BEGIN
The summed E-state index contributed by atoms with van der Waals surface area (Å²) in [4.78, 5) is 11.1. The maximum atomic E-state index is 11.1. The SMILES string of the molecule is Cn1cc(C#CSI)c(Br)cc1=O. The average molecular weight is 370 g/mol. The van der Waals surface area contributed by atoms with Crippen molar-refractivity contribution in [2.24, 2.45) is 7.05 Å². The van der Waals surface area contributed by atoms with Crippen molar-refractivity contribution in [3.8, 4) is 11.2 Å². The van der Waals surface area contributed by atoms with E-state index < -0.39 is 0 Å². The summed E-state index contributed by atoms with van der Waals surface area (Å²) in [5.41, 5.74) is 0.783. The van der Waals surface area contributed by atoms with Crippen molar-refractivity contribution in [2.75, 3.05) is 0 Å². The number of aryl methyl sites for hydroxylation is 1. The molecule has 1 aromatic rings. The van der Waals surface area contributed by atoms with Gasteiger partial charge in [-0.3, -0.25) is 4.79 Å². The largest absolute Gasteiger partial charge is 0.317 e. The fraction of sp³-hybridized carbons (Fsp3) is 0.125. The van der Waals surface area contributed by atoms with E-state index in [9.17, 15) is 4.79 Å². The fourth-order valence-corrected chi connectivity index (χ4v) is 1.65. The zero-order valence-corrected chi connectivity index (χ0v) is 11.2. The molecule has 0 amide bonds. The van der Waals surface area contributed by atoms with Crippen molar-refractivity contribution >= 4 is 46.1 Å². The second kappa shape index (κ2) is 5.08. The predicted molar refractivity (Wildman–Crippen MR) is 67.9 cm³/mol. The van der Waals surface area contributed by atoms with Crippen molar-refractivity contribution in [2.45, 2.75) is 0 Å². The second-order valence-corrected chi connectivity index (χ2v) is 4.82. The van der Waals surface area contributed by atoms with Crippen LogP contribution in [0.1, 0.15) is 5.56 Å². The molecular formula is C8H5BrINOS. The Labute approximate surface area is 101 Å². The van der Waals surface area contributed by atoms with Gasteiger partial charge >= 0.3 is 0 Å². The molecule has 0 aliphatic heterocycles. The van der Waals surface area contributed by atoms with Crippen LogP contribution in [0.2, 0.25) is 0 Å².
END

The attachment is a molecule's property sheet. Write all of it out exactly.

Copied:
The summed E-state index contributed by atoms with van der Waals surface area (Å²) in [4.78, 5) is 11.1. The maximum atomic E-state index is 11.1. The SMILES string of the molecule is Cn1cc(C#CSI)c(Br)cc1=O. The average molecular weight is 370 g/mol. The van der Waals surface area contributed by atoms with Crippen molar-refractivity contribution in [2.24, 2.45) is 7.05 Å². The van der Waals surface area contributed by atoms with Crippen molar-refractivity contribution in [3.8, 4) is 11.2 Å². The van der Waals surface area contributed by atoms with E-state index < -0.39 is 0 Å². The summed E-state index contributed by atoms with van der Waals surface area (Å²) in [5.41, 5.74) is 0.783. The van der Waals surface area contributed by atoms with Crippen molar-refractivity contribution in [2.75, 3.05) is 0 Å². The number of aryl methyl sites for hydroxylation is 1. The molecule has 1 aromatic rings. The van der Waals surface area contributed by atoms with Gasteiger partial charge in [-0.3, -0.25) is 4.79 Å². The largest absolute Gasteiger partial charge is 0.317 e. The fraction of sp³-hybridized carbons (Fsp3) is 0.125. The van der Waals surface area contributed by atoms with E-state index in [9.17, 15) is 4.79 Å². The fourth-order valence-corrected chi connectivity index (χ4v) is 1.65. The zero-order valence-corrected chi connectivity index (χ0v) is 11.2. The molecule has 0 amide bonds. The van der Waals surface area contributed by atoms with Crippen molar-refractivity contribution >= 4 is 46.1 Å². The second kappa shape index (κ2) is 5.08. The predicted molar refractivity (Wildman–Crippen MR) is 67.9 cm³/mol. The van der Waals surface area contributed by atoms with Crippen molar-refractivity contribution in [2.45, 2.75) is 0 Å². The second-order valence-corrected chi connectivity index (χ2v) is 4.82. The van der Waals surface area contributed by atoms with Crippen LogP contribution in [0.1, 0.15) is 5.56 Å². The molecular formula is C8H5BrINOS. The Labute approximate surface area is 101 Å². The van der Waals surface area contributed by atoms with Gasteiger partial charge >= 0.3 is 0 Å². The molecule has 0 aliphatic heterocycles. The van der Waals surface area contributed by atoms with Crippen LogP contribution in [0.2, 0.25) is 0 Å².